Open Letters

Open Letters: Russian Popular Culture and the Picture Postcard 1880-1922

ALISON ROWLEY
Copyright Date: 2013
Pages: 336
https://www.jstor.org/stable/10.3138/j.ctt5hjvpt
  • Cite this Item
  • Book Info
    Open Letters
    Book Description:

    InOpen Letters, the most comprehensive study of Russian picture postcards to date, Alison Rowley uses this medium to explore a variety of aspects of Russian popular culture.

    eISBN: 978-1-4426-6715-0
    Subjects: History

Table of Contents

  1. Front Matter
    (pp. i-iv)
  2. Table of Contents
    (pp. v-vi)
  3. Illustrations
    (pp. vii-x)
  4. Acknowledgments
    (pp. xi-2)
  5. Introduction: More than “Wish You Were Here”
    (pp. 3-14)

    The mutilated postcard offers a stark commentary on Russian Emperor Nicholas II’s prowess as a military commander. Having replaced his cousin, the popular Grand Duke Nikolai Nikolaevich, as commander-in-chief, in August 1915, Nicholas oversaw a seemingly endless series of defeats and the eventual disintegration of the Russian Army. His failures contributed greatly to the revolution that, in February 1917, swept him from his throne.

    Disappointment with Nicholas as a military leader is palpable when you hold in your hands the postcard shown here as Figure I.1. It was published in Riga by the firm of V.A. Zol’man, and the original...

  6. Chapter One The Market for Picture Postcards in Russia
    (pp. 15-44)

    In his memoirs, Soviet writer and journalist Ilya Ehrenburg described how, as a teenager, he used to buy pictures postcards of chorus girls, in his words “preferably naked ones,” at a stationer’s in Moscow. He decorated his room with postcard reproductions of artistic works, and when, in 1907, the tsarist secret police searched the lodgings of this student convert to Bolshevism, they found he had more than just art postcards. The official report showed that some revolutionary postcards, as well as a musical score for the Russian “Marseillaise,” were confiscated from Ehrenburg.¹ These three tidbits of information tucked within Ehrenburg’s...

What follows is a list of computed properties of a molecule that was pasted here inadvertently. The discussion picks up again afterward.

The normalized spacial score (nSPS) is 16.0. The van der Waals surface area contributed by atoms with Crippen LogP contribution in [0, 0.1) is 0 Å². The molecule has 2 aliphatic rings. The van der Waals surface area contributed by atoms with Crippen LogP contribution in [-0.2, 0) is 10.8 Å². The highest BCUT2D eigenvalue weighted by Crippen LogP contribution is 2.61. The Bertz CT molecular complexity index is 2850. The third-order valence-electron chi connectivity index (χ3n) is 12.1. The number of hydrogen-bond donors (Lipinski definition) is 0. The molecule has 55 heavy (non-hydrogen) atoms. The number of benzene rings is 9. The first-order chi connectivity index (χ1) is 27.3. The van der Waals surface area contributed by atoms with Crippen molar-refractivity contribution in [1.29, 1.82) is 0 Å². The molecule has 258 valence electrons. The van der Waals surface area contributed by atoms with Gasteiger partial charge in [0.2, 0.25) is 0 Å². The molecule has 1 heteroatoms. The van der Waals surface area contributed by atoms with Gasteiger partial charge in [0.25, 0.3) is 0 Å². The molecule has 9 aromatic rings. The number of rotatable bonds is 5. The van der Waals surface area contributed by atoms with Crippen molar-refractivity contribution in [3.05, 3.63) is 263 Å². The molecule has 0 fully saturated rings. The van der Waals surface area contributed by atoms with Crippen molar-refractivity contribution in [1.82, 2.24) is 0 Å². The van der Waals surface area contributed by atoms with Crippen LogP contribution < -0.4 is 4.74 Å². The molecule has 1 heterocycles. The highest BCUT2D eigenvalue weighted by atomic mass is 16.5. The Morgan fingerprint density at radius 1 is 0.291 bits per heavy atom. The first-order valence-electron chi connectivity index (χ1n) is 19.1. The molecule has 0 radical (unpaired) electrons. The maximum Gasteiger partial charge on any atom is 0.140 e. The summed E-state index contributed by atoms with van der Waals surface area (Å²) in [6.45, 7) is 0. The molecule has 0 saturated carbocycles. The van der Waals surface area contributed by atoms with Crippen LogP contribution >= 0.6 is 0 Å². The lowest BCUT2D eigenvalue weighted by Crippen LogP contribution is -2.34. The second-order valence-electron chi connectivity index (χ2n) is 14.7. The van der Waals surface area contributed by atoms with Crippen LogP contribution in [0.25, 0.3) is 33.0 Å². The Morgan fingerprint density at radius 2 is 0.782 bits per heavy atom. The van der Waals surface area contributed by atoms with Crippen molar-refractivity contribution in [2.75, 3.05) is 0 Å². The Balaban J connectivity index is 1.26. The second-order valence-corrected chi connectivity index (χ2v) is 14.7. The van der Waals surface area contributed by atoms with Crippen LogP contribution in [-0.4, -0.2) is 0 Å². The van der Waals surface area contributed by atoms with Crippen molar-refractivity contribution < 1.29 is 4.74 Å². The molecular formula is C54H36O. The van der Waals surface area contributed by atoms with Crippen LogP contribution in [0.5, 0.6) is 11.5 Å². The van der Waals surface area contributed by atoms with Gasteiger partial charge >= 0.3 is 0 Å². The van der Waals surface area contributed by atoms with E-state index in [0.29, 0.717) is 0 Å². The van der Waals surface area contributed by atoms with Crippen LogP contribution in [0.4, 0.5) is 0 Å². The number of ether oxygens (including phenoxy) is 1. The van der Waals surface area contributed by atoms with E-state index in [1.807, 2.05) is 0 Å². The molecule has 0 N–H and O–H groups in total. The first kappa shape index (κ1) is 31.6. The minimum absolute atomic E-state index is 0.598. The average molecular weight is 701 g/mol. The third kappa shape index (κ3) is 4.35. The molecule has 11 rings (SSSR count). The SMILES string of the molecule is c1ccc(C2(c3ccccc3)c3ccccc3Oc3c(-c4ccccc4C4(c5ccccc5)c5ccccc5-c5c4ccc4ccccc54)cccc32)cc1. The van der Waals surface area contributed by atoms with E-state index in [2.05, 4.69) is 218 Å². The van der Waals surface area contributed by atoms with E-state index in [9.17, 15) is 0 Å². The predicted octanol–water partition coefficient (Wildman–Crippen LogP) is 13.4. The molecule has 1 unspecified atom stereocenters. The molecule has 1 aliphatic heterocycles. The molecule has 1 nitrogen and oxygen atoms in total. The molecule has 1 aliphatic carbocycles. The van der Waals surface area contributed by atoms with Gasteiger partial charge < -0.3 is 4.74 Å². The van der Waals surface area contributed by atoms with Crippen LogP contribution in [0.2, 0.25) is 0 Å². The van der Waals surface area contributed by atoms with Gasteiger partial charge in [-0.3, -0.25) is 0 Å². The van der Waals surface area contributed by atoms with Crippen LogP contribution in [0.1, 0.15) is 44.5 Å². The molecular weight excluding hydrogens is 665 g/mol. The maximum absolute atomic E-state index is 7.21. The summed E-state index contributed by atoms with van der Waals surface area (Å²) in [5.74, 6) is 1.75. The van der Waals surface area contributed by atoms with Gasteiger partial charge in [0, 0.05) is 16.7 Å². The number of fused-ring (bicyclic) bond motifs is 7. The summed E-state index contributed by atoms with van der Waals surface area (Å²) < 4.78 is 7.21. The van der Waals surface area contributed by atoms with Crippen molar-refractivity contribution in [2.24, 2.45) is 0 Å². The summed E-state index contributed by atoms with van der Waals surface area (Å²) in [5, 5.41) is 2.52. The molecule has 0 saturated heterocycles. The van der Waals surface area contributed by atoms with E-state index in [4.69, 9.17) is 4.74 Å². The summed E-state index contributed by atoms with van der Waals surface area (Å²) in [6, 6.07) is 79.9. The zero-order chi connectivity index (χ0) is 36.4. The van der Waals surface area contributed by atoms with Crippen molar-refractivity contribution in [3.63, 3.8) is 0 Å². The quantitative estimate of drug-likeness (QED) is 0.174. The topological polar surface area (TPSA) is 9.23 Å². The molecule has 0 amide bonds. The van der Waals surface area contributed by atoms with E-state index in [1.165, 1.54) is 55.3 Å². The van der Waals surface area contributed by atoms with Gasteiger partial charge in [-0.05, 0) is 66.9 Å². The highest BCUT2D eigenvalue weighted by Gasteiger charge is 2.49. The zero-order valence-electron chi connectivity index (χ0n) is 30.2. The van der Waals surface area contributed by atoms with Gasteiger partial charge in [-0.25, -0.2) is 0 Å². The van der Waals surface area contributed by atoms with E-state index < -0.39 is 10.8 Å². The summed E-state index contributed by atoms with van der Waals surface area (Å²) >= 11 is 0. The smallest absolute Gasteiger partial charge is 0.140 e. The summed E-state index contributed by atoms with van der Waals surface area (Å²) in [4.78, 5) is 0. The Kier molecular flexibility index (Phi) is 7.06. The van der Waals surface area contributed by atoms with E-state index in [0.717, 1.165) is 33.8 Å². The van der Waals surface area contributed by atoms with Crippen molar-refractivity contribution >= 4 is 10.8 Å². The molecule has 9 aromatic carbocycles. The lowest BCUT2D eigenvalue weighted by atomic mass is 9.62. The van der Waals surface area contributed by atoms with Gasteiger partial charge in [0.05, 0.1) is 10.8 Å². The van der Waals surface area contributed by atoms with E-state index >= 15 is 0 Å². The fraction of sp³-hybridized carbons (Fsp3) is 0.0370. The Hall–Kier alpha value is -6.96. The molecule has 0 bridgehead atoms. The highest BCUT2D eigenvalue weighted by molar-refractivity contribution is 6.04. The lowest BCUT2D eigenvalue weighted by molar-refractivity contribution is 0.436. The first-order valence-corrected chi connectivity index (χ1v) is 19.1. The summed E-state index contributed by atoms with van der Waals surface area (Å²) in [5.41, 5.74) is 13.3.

7. Chapter Two The Landscapes of Russian Imperialism
    (pp. 45-75)

    The words hung in the air. “Wow, that is so postcard!” This was the first thought of a rather jaded tourist looking at Victoria Falls for the first time.¹ Despite the banality of the comment, it does suggest that an irrevocable bond was established between picture postcards and visions of landscapes over the century separating the first purchasers of postcards from this modern tourist. In this chapter, we return to when postcards were new and the images they presented could still provoke a sense of wonder. By offering images of territories absorbed over the course of the nineteenth century, picture...

  8. Chapter Three Gender and Celebrity Culture via the Lens of the Picture Postcard: The Case of Vera Kholodnaia, the “Queen of the Russian Screen”
    (pp. 76-104)

    “I remember,” wrote Nina Berberova, “covers of magazines with whiskered men, and the expanded nostrils of Vera Kholodnaya, snake-woman, bird-woman, fairy-woman, lioness-woman, into whom some of my classmates dreamt of transforming themselves but who only threw me into a state of panic.”¹ Berberova’s repulsion is not the subject of this chapter; the dreams of her school classmates are. The following pages explore the rise of celebrity culture in late Imperial Russia. The emphasis is on visual materials featuring images of performers, images that showed bodies defying traditional norms of representation, although not in such an explicit way as the erotic...

  9. Chapter Four Bodies on Display: Romantic and Erotic Postcards in Fin-de-Siècle Russia